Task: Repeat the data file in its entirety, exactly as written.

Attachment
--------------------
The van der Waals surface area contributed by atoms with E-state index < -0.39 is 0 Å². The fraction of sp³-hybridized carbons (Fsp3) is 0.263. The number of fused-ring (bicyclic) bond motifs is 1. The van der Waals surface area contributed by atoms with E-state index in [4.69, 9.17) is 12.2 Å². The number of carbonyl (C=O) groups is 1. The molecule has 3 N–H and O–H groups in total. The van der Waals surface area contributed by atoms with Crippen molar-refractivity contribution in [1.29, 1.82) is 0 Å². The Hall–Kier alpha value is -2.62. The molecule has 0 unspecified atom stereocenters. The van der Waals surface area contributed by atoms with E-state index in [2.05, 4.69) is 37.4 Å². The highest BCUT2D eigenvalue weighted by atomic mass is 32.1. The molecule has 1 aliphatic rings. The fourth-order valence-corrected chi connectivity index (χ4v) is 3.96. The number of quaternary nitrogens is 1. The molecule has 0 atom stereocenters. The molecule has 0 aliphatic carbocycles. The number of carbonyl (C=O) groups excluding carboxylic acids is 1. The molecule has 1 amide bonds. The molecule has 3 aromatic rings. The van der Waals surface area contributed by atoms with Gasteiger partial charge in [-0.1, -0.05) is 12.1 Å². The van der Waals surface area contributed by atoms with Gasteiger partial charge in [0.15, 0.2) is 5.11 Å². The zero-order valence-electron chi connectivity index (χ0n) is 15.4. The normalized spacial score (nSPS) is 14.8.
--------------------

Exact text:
The van der Waals surface area contributed by atoms with E-state index < -0.39 is 0 Å². The fraction of sp³-hybridized carbons (Fsp3) is 0.263. The number of fused-ring (bicyclic) bond motifs is 1. The van der Waals surface area contributed by atoms with E-state index in [4.69, 9.17) is 12.2 Å². The number of carbonyl (C=O) groups is 1. The molecule has 3 N–H and O–H groups in total. The van der Waals surface area contributed by atoms with Crippen molar-refractivity contribution in [1.29, 1.82) is 0 Å². The Hall–Kier alpha value is -2.62. The molecule has 0 unspecified atom stereocenters. The van der Waals surface area contributed by atoms with E-state index in [2.05, 4.69) is 37.4 Å². The highest BCUT2D eigenvalue weighted by atomic mass is 32.1. The molecule has 1 aliphatic rings. The fourth-order valence-corrected chi connectivity index (χ4v) is 3.96. The number of quaternary nitrogens is 1. The molecule has 0 atom stereocenters. The molecule has 0 aliphatic carbocycles. The number of carbonyl (C=O) groups excluding carboxylic acids is 1. The molecule has 1 amide bonds. The molecule has 3 aromatic rings. The van der Waals surface area contributed by atoms with Gasteiger partial charge in [-0.1, -0.05) is 12.1 Å². The van der Waals surface area contributed by atoms with Gasteiger partial charge in [0.15, 0.2) is 5.11 Å². The zero-order valence-electron chi connectivity index (χ0n) is 15.4. The normalized spacial score (nSPS) is 14.8.